Research in Oral History: LGBTQ Activism in the NC Triangle Area

-written by Aaron Lovett, History and Communication Studies, Class of 2017

-editor Monica Richard

Before coming to UNC last fall, I thought research was something only done in the physical and life sciences. So when I heard about undergraduate research, I imagined chemistry and biology majors spending all day in a lab, manipulating a plethora of confusing technical instruments, wearing huge goggles and white lab coats, examining bacteria, and conducting experiments on mice.

Ian Palmquist Photo source:

Ian Palmquist

That was not at all where my interests were. But during my first semester at UNC, I took a research-exposure first-year seminar in history, and through that course realized that research could be done in any subject. After hearing about UNC’s Summer Undergraduate Research Fellowship (SURF), I decided I wanted to apply for the chance to conduct research of my own.

As a member of the LGBTQ (Lesbian, Gay, Bisexual, Transgender, and Queer) community, I wanted to learn more about being queer in the Southeast United States, an environment historically hostile to queer people. Throughout American history, people who are now collectively identified as LGBTQ have been branded as deviant, ignored, and hated.

Alexis Gumbs Photo source:

Alexis Gumbs

Religious fundamentalism and social conservatism in the South have exacerbated this issue. Making matters worse, there is a slim amount of studies and literature on LGBTQ topics in general, let alone LGBTQ issues in the south.

However, through the Southern Oral History Program at Chapel Hill, I learned that oral history was a valuable method for learning about oppressed groups of people whose history is not thoroughly documented in official texts. So, I began an oral history project on LGBTQ activism in the Triangle area, to learn about queer history firsthand from people who have devoted their lives to shaping it. My second semester at UNC, I received the Pine Tree Fund SURF for research in LGBT Studies to fund my research.

For the project, I interviewed hardworking local activists such as Ian Palmquist, Alexis Gumbs, and Carlton Rutherford. Ian Palmquist, a UNC alumnus, is the former Executive Director of Equality NC, a statewide LGBTQ political action committee, and currently works at Equality Federation, a nationwide advocacy organization.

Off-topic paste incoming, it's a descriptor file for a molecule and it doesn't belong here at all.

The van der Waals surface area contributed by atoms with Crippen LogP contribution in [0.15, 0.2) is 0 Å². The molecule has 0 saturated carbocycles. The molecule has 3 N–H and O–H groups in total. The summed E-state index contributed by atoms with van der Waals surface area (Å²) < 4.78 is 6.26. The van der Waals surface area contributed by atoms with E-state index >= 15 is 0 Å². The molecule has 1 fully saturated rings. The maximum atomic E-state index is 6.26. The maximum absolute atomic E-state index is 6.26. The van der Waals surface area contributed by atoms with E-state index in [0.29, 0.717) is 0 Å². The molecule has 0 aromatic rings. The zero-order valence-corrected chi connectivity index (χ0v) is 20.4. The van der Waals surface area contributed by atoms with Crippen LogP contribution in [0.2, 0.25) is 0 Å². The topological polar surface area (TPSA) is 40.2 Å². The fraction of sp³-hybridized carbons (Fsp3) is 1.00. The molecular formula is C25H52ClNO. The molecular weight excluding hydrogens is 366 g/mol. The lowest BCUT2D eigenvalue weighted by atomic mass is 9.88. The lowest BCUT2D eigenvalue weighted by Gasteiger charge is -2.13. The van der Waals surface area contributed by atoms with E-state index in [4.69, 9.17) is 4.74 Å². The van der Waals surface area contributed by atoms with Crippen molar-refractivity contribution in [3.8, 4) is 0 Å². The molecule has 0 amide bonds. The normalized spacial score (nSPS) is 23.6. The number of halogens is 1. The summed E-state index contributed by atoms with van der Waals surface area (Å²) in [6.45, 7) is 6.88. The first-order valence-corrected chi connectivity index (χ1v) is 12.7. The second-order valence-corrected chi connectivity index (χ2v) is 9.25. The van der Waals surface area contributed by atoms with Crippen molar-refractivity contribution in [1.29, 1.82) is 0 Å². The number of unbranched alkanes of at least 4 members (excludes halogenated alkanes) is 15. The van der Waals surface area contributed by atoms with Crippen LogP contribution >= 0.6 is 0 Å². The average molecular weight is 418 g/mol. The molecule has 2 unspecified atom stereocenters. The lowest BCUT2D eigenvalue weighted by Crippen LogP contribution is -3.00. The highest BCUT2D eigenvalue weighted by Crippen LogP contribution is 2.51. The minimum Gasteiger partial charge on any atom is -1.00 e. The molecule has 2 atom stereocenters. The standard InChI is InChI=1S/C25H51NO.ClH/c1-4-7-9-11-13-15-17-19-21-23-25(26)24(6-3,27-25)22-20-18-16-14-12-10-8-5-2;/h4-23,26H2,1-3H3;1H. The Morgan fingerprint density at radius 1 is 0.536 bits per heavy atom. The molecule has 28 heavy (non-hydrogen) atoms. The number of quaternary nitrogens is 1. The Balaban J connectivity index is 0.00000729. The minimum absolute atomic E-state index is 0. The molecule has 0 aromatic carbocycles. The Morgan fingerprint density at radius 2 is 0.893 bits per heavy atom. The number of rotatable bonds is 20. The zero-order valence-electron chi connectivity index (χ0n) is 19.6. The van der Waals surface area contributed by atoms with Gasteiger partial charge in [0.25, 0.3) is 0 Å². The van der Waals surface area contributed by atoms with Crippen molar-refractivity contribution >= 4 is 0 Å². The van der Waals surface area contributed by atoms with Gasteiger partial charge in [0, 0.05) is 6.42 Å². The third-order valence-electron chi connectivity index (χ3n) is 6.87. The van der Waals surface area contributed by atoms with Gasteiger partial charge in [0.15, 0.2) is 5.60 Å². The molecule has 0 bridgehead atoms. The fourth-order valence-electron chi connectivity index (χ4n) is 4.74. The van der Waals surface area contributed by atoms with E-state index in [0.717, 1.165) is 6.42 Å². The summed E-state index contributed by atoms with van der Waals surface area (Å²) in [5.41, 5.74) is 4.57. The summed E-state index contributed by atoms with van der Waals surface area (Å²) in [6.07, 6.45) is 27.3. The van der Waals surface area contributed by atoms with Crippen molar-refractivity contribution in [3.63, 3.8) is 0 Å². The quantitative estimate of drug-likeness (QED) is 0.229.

Pastor Carlton Rutherford Photo source:

PR Carlton Rutherford

As an experienced lobbyist and political activist, he offered valuable insight into how various progressive lobbying groups helped pass the NC School Violence Prevention Act in 2009, the first law in North Carolina history to include the terms “sexual orientation and gender identity,” and the first piece of legislation in the South to include the phrase “gender identity.” Carlton Rutherford has been a pastor for several years at St. John’s Metropolitan Community Church in Raleigh, which offers an all-inclusive space for religious members of the LGBTQ community. His experiences as a gay man of color and clergy member brings to light the many intersecting identities of LGBTQ people. Alexis Gumbs is a queer feminist activist whose work documents the histories of queer black elders; she received her PhD in English, Africana Studies and Women’s Studies from Duke University and is a widely published writer on LGBTQ topics. Younger than most of the activists I interviewed, she was able to not only add a queer woman of color’s perspective on LGBTQ activism, but also represent a newer generation of progressive activists.

My research experience taught me two critical things. First, that there are people from myriad and diverse ethnic, religious, and political groups, who share many of my past experiences. The ability to speak to and learn from them has been invaluable. Second, not all learning happens in the classroom – rather, some of the most valuable knowledge is gained through personal experience. There is so much you can learn by going out into the world and actually finding knowledge, archiving it, and reflecting upon it. And this process of retrieval, documentation, and analysis benefits not only the individual researcher, but the community they are a part of as well.

Adding Undergraduate Research to your UNC Bucket List

written by Kirsten Consing B.S. Psychology/ Chemistry minor 2016

Kirsten regular pic

Kirsten Consing

edited by Daijha J. Copeland

It was the summer of 2013. I was selected to be a part of the Illinois Summer Neuroscience Institute at the University of Illinois at Urbana-Champaign (UIUC). My weeklong visit at UIUC was a great introduction to neuroscience research as well as to exploring all that the field had to offer. The program included presentations by neuroscience faculty, laboratory exercises, interactions with graduate and medical students pursuing careers in neuroscience, and tours of the campus and research facilities.One of the students that I had the pleasure of speaking with was a Carolina alumnus currently pursuing his MD/PhD at UIUC. The graduate student shared with me how his undergraduate research experience at UNC led to his work in Illinois. The experiences that I had in Illinois really inspired me to get involved in research, so I had to add conducting research to my Carolina bucket list.